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"I shall inquire into the original of those ideas, notions, or whatever else you please to call them, which a man observes and is conscious to himself he has in his mind; and the ways whereby the understanding comes to be furnished with them."
Locke, i. 1.3.
PHILOSOPHICAL inquiries into the human mind have for their main, and ultimate object, the exposition of its more complex phenomena.
It is necessary, however, that the simple should be premised; because they are the elements of which the complex are formed; and because a distinct knowledge of the elements is indispensable to an accurate conception of that which is compounded of them.
The feelings which we have through the external senses are the most simple, at least the most familiar, of the mental phenomena. Hence the propriety of commencing with this class of our feelings.
"I shall not at present meddle with the physical consideration of the mind, or trouble myself to examine wherein its essence consists; or by what motions of our spirits, or alterations of our bodies, we come to have any Sensation by our organs, or any Ideas in our understandings; and whether those ideas do in their formation, any or all of them, depend on matter or no. These are speculations which, however curious and entertaining, I shall decline, as lying out of my way in the design I am now upon."-Locke, i. 1, 2.
My object, in what I shall say respecting the phenomena classed under the head of SENSATION, is, to lead such of my readers as are new to this species of inquiry to conceive the feelings distinctly. All men are familiar with them; but this very familiarity, as the mind runs easily from one well known object to another, is a reason why the boundary between them and other feelings is not always observed. It is necessary, therefore, that the learner should by practice acquire
the habit of reflecting upon his Sensations, as a distinct class of feelings; and should be hence prepared to mark well the distinction between them and other states of mind, when he advances to the analysis of the more mysterious pheno
What we commonly mean, when we use the terms Sensation or phenomena of Sensation, are the feelings which we have by the five senses,SMELL, TASTE, HEARING, TOUCH, and SIGHT. These are the feelings from which we derive our notions of what we denominate the external world ;-the things by which we are surrounded that is, the antecedents of the most interesting consequents, in the whole series of feelings, which constitute our mental train, or existence.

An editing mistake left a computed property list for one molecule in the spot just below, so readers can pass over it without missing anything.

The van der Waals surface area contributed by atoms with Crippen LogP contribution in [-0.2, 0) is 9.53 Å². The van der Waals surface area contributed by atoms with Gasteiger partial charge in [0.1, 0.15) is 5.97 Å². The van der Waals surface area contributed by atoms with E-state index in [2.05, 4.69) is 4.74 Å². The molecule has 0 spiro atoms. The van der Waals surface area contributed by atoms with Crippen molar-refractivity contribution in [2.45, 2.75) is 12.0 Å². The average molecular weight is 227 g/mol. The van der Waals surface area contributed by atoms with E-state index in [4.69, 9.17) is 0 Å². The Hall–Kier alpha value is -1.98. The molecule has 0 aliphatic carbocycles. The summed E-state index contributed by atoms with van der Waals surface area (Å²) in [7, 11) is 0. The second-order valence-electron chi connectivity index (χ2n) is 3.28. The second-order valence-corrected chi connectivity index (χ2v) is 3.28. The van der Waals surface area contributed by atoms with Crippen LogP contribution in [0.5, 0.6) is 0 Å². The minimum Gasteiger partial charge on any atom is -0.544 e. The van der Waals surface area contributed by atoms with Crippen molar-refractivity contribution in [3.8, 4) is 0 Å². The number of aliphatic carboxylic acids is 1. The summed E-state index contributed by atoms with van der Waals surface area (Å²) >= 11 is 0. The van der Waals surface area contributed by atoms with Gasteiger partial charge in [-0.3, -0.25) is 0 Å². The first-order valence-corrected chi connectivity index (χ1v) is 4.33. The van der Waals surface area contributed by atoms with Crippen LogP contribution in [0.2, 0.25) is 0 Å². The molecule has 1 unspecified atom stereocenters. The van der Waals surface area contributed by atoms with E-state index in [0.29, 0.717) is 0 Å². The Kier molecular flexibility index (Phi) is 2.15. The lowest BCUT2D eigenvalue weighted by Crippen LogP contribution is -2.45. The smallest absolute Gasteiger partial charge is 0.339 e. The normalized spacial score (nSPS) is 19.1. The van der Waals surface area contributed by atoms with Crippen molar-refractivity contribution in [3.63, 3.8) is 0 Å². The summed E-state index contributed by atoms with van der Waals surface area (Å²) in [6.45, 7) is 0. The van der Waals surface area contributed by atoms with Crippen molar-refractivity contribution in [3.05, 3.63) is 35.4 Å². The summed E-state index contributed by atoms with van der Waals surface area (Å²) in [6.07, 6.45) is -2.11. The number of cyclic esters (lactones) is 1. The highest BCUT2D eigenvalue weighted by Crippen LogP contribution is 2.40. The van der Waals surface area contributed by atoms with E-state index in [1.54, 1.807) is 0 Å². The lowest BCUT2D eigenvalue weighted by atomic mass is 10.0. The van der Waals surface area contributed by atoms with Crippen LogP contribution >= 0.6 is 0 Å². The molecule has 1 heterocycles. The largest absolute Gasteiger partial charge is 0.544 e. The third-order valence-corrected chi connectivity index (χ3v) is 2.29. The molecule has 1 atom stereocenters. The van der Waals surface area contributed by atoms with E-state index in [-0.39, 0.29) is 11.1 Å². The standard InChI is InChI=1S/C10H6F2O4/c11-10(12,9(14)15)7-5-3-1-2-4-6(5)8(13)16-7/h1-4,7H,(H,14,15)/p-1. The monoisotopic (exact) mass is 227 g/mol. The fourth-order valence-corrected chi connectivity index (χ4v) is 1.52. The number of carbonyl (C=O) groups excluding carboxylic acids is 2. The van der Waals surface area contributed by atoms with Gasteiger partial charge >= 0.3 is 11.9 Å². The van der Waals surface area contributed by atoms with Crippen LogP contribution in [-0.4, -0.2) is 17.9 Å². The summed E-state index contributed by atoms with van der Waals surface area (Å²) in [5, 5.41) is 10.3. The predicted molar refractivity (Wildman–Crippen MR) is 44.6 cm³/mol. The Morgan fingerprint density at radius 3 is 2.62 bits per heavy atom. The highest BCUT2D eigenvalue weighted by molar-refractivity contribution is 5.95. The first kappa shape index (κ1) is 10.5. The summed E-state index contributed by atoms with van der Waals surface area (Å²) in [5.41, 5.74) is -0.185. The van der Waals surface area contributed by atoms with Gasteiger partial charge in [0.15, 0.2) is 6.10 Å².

The feelings, however, which belong to the five external Senses are not a full enumeration of the feelings which it seems proper to rank under the head of Sensations, and which must be considered as bearing an important part in those complicated phenomena, which it is our principal business, in this inquiry, to separate into their principal elements, and explain. Of these unnamed, and generally unregarded, Sensations, two principal classes may be distinguished :-first, Those which accompany the action of the several muscles of the body; and, secondly, Those which have their place in the Alimentary Canal.
It is not material to the present purpose in what order we survey the subdivisions of this elementary class of the mental phenomena. It will be convenient to take those first, which can be most easily thought of by themselves; that is, of which a conception, free from the mixture of any extraneous ingredient, can be most certainly formed. For this reason we begin with SMELL.
In the Smell three things are commonly distinguished. There is the ORGAN, there is the SENSATION, and there is the antecedent of the Sensation, the external OBJECT, as it is commonly denominated,* to which the Sensation is referred as an effect to its cause.
These three distinguishable particulars are common to all the five Senses. With regard to the ORGAN, which is a physical rather than a
* It is necessary here to observe, that I use, throughout this Inquiry, the language most commonly in use. This is attended with its disadvantages; for on the subject of mind the ordinary language almost always involves more or less of theory, which may or may not appear to me to correspond with the true exposition of the phenomena. The advantages, however, of not departing from familiar terms still appeared to me to preponderate; and I am willing to hope, that such erroneous suggestions, as are sometimes inseparable from the language I have thought it best upon the whole to employ, will be corrected, without any particular notice, by the analysis which I shall present.